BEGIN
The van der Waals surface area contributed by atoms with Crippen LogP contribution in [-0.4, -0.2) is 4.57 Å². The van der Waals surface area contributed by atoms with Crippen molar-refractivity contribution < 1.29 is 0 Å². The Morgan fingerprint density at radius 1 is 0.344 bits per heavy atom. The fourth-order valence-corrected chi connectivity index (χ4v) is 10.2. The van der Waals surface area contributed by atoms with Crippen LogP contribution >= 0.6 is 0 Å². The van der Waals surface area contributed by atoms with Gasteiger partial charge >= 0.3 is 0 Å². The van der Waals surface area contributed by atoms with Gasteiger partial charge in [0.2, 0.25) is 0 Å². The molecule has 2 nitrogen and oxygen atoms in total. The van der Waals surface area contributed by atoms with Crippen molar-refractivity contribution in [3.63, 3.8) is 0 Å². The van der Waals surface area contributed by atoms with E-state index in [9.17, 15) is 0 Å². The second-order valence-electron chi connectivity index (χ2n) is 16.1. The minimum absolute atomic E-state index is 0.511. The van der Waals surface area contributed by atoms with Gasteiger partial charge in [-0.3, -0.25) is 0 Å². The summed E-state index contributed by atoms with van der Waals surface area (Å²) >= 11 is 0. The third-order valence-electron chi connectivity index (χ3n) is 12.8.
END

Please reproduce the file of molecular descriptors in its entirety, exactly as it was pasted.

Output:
The van der Waals surface area contributed by atoms with Crippen LogP contribution in [-0.4, -0.2) is 4.57 Å². The van der Waals surface area contributed by atoms with Crippen molar-refractivity contribution < 1.29 is 0 Å². The Morgan fingerprint density at radius 1 is 0.344 bits per heavy atom. The fourth-order valence-corrected chi connectivity index (χ4v) is 10.2. The van der Waals surface area contributed by atoms with Crippen LogP contribution >= 0.6 is 0 Å². The van der Waals surface area contributed by atoms with Gasteiger partial charge >= 0.3 is 0 Å². The van der Waals surface area contributed by atoms with Gasteiger partial charge in [0.2, 0.25) is 0 Å². The molecule has 2 nitrogen and oxygen atoms in total. The van der Waals surface area contributed by atoms with Crippen molar-refractivity contribution in [3.63, 3.8) is 0 Å². The van der Waals surface area contributed by atoms with E-state index in [9.17, 15) is 0 Å². The second-order valence-electron chi connectivity index (χ2n) is 16.1. The minimum absolute atomic E-state index is 0.511. The van der Waals surface area contributed by atoms with Gasteiger partial charge in [-0.3, -0.25) is 0 Å². The summed E-state index contributed by atoms with van der Waals surface area (Å²) >= 11 is 0. The third-order valence-electron chi connectivity index (χ3n) is 12.8.